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AOL Money UKNearly two thirds of Britons go on 'credit detox' before applying for mortgages or credit cardsThis is MoneyIt comes as another recent survey pointed out that a third of British 18 to 24-year-olds are too scared to check their bank balance and are suffering from 'ostrich effect' - preferring to stick their heads in the sand rather than find out how much ...'60% go on credit detox' before making financial applicationAOL Money UK60% of Britons to go on 'credit detox' before taking out mortgage, loan or credit cardWestern Daily Pressall 5 news articles »
This is MoneyRBS bottom of bank satisfaction league: Customers complain of axed rewards as First Direct tops tableThis is MoneyRoyal Bank of Scotland is the lowest-scoring high street bank for customer satisfaction, according to research. Consumer group Which? found that the beleaguered bank could only muster a satisfaction score of 53 per cent, while the best bank, First ...and more »
Telegraph.co.ukMortgage rate crash begins with 10-year fix offered at 2.89pcTelegraph.co.ukMortgage rates across the board are falling and buyers with 40pc deposits or higher have seen rates tumble towards 1pc. The current best two-year fixed rate, also from First Direct, charges just 1.15pc with a £1,405 fee. Monthly payments for borrowing ...and more »
Telegraph.co.ukHow market turmoil has changed all these areas of personal financeTelegraph.co.ukIsas, pensions and other investments drop back to 2008 levels or further. This is the bleak line taken by analysts such as market historian Russell Napier, who thinks shares could fall by 50pc. He uses a trusted model of valuing shares to show that the ...and more »
Larne TimesAdvice: How will I be affected by changes to the State Pension?Larne TimesAs a result, people who have been contracted out may have little or no additional State Pension as they are building up a workplace or personal pension instead. Starting with less than the full new State Pension: From 6 April 2016 you may be able to ...
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To Save or To Clear the Debts?

You may have noticed that your savings aren’t doing a lot to pay their way these days. Pensioners are badly hit as many of them use the interest from their life savings to pad out the weekly amount they get from the state. Many mortgage payers are happy as their payments have come down, but just about everyone else with savings is in the situation where the real value of their money is falling because interest payments aren’t as high as inflation.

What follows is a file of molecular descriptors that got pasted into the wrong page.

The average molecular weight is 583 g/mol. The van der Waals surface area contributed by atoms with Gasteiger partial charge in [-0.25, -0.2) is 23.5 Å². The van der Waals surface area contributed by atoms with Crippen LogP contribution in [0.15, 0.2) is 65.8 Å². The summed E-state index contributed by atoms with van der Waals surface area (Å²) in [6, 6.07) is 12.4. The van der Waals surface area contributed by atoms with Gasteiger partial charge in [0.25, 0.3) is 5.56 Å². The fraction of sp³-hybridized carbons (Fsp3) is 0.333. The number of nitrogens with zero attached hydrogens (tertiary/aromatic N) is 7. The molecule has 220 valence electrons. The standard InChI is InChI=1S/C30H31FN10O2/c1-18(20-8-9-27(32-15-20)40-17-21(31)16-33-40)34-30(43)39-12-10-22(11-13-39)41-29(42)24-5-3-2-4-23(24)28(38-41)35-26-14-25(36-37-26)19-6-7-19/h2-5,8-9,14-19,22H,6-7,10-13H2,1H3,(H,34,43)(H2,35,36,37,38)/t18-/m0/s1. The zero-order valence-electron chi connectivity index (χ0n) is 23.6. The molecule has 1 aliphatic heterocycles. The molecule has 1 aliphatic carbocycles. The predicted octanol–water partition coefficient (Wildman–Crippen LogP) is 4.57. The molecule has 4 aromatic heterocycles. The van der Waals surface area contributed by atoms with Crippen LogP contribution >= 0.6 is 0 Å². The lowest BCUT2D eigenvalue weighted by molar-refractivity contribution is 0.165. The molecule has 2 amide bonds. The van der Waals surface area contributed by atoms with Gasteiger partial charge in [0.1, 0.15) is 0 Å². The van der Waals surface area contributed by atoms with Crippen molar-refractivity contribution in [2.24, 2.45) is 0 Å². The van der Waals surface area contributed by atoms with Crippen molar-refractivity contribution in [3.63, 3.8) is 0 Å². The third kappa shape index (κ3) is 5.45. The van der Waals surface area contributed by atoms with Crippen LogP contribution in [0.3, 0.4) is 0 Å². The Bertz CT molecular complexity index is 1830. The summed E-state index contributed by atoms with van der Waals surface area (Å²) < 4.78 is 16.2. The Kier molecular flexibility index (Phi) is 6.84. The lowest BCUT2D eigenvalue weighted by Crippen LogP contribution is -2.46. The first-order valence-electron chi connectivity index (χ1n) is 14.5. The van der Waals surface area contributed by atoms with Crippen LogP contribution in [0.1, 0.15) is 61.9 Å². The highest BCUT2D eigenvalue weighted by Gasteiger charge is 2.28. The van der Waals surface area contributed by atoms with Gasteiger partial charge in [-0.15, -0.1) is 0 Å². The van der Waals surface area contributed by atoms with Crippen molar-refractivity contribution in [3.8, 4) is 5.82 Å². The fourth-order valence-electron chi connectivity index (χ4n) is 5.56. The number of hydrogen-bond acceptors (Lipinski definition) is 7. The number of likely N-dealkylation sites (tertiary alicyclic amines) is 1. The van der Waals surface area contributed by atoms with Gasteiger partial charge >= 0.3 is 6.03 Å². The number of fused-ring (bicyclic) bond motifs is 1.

The average rate for UK instant access accounts including current accounts was around 0.17% at the end of February and we’ve had another cut in the Bank base rate of half a percent since then. Despite that, with credit hard for many people to come by; credit limits being cut by the card companies and worries about job losses, if you can, it’s best to have some savings on hand for an emergency. And the latest figures show that people are saving more. There’s nearly £1,000 billion of savings in our banks and building societies and another £90 billion in National Savings.  

In terms of interest you may as well keep your money under the bed – but then that’s probably the first place a cash strapped burglar is going to look. Fixed rate bonds pay slightly higher rates than instant access accounts. National Savings and Investments products are increasingly popular because people want to know their money is safe whatever the interest rates and they have a 100% government deposit guarantee. It’s never been more important to shop around and don’t be slow to move your money to higher interest rate paying accounts. Keep a close check on any accounts you do have to see what interest you are being paid. The financial pages of the newspapers are good for advice on which accounts are paying the best rates but these change frequently. 

Once you’ve got your emergency fund in place if there’s any money left over think about clearing expensive debts. There’s no point in having a lot of money sitting in an account getting 2.5% interest if you’re paying off loans or credit card accounts at interest rates in the high teens and 20’s. Homeowners are paying off their mortgages too. Some who’ve seen their monthly payments fall are continuing to pay at the old rate so that they clear their mortgages more quickly.

If you have a lot of savings think about getting some financial advice. Your money may not be doing as well for you as it could and a good Independent Financial Adviser can be worth his or her weight in gold. Visit more than one and choose the advice you feel happiest with. Family, friends and colleagues may be able to recommend advisers they’ve used and found helpful.

If you’re lucky enough to have money to put aside it’s time to take stock and nurture it so that it can nurture you back in the future.

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